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Art History Illustrated: Who Owns Images of Enslaved Persons? The Afterlives of Antebellum Daguerreotypes

Thursday, October 26, 2023

5:30-7:00 PM

In 1850, Harvard Professor Louis Agassiz, working on the racist (and now discredited) theory of evolutionary polygenesis, commissioned photographer J.T. Zealy to capture images of enslaved Africans in the American South.  These are the oldest of a small number of disturbing, yet priceless, pictures to survive from the three decades when the existence of photography overlapped with the last years of slavery in the USA. Art historian Brenda Edgar will investigate the ongoing legal battles to determine the rightful owners of these likenesses, which have been widely reproduced in books, art, and other media: do they belong to the institutions that own them, or to the descendants of their subjects?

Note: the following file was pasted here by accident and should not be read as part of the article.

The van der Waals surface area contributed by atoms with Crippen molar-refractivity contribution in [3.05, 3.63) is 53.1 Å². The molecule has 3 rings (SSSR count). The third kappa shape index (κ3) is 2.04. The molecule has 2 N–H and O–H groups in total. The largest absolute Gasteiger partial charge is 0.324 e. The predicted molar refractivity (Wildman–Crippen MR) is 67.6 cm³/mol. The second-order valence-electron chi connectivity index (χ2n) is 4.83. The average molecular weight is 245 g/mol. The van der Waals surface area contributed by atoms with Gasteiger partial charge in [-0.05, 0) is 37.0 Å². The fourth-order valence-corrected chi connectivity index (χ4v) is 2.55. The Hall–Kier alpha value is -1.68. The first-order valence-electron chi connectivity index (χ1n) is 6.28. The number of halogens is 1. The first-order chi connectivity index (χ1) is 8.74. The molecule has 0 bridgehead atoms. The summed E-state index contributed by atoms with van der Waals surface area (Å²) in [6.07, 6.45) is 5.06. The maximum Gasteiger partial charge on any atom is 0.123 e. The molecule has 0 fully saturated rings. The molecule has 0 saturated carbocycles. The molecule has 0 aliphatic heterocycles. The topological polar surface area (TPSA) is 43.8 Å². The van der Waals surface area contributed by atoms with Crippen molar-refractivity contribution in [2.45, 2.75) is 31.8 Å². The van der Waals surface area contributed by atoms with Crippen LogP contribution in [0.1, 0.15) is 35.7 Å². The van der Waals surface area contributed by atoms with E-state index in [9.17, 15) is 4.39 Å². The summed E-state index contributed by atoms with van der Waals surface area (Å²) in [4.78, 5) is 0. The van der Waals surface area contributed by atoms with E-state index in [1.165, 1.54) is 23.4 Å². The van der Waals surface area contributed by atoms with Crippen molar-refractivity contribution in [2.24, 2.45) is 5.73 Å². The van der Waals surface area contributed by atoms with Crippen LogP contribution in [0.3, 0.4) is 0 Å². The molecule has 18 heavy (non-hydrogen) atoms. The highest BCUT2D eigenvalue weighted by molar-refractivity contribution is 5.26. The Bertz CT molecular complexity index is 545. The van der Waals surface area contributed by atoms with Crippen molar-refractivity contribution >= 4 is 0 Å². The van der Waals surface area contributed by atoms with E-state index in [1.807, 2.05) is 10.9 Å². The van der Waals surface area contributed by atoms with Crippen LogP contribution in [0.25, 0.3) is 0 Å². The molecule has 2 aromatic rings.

Join us for our “Art History Illustrated” talk series, held the third Thursday of every month at 5:30 p.m. This monthly illustrated talk series is presented by art historian Brenda Edgar, in collaboration with the Carnegie Center for Art and History.

Image: J.T. Zealy, Renty, Congo, on plantation of B.F. Taylor, Columbia, S.C., March 1850, Peabody Museum, Harvard University.

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